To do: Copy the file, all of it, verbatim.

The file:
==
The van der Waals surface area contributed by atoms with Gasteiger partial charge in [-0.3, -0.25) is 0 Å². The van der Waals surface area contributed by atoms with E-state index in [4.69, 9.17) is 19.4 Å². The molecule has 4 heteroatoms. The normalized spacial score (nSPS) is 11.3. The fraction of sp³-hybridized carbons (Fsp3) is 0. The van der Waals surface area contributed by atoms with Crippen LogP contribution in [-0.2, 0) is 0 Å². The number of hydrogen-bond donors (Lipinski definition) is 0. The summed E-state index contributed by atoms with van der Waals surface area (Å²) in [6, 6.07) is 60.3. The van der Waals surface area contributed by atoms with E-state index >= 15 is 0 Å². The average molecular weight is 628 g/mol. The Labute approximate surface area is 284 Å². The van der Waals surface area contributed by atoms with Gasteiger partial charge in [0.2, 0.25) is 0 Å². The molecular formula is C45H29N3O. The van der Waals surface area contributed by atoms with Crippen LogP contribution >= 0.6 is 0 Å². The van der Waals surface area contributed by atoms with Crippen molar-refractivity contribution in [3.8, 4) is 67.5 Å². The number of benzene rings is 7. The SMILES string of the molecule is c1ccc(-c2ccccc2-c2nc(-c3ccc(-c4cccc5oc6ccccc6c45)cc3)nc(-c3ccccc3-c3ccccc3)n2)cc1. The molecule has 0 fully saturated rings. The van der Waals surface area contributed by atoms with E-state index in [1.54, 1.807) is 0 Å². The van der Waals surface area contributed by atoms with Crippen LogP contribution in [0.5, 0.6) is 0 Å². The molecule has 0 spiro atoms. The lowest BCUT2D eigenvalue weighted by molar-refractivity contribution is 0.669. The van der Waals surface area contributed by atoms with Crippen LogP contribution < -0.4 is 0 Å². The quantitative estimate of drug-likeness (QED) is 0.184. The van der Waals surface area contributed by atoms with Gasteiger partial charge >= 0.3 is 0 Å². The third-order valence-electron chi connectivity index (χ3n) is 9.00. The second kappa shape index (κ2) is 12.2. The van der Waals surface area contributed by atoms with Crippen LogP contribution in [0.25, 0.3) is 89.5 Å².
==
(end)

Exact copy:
The van der Waals surface area contributed by atoms with Gasteiger partial charge in [-0.3, -0.25) is 0 Å². The van der Waals surface area contributed by atoms with E-state index in [4.69, 9.17) is 19.4 Å². The molecule has 4 heteroatoms. The normalized spacial score (nSPS) is 11.3. The fraction of sp³-hybridized carbons (Fsp3) is 0. The van der Waals surface area contributed by atoms with Crippen LogP contribution in [-0.2, 0) is 0 Å². The number of hydrogen-bond donors (Lipinski definition) is 0. The summed E-state index contributed by atoms with van der Waals surface area (Å²) in [6, 6.07) is 60.3. The van der Waals surface area contributed by atoms with E-state index >= 15 is 0 Å². The average molecular weight is 628 g/mol. The Labute approximate surface area is 284 Å². The van der Waals surface area contributed by atoms with Gasteiger partial charge in [0.2, 0.25) is 0 Å². The molecular formula is C45H29N3O. The van der Waals surface area contributed by atoms with Crippen LogP contribution >= 0.6 is 0 Å². The van der Waals surface area contributed by atoms with Crippen molar-refractivity contribution in [3.8, 4) is 67.5 Å². The number of benzene rings is 7. The SMILES string of the molecule is c1ccc(-c2ccccc2-c2nc(-c3ccc(-c4cccc5oc6ccccc6c45)cc3)nc(-c3ccccc3-c3ccccc3)n2)cc1. The molecule has 0 fully saturated rings. The van der Waals surface area contributed by atoms with E-state index in [1.54, 1.807) is 0 Å². The van der Waals surface area contributed by atoms with Crippen LogP contribution in [0.5, 0.6) is 0 Å². The molecule has 0 spiro atoms. The lowest BCUT2D eigenvalue weighted by molar-refractivity contribution is 0.669. The van der Waals surface area contributed by atoms with Crippen LogP contribution < -0.4 is 0 Å². The quantitative estimate of drug-likeness (QED) is 0.184. The van der Waals surface area contributed by atoms with Gasteiger partial charge >= 0.3 is 0 Å². The third-order valence-electron chi connectivity index (χ3n) is 9.00. The second kappa shape index (κ2) is 12.2. The van der Waals surface area contributed by atoms with Crippen LogP contribution in [0.25, 0.3) is 89.5 Å².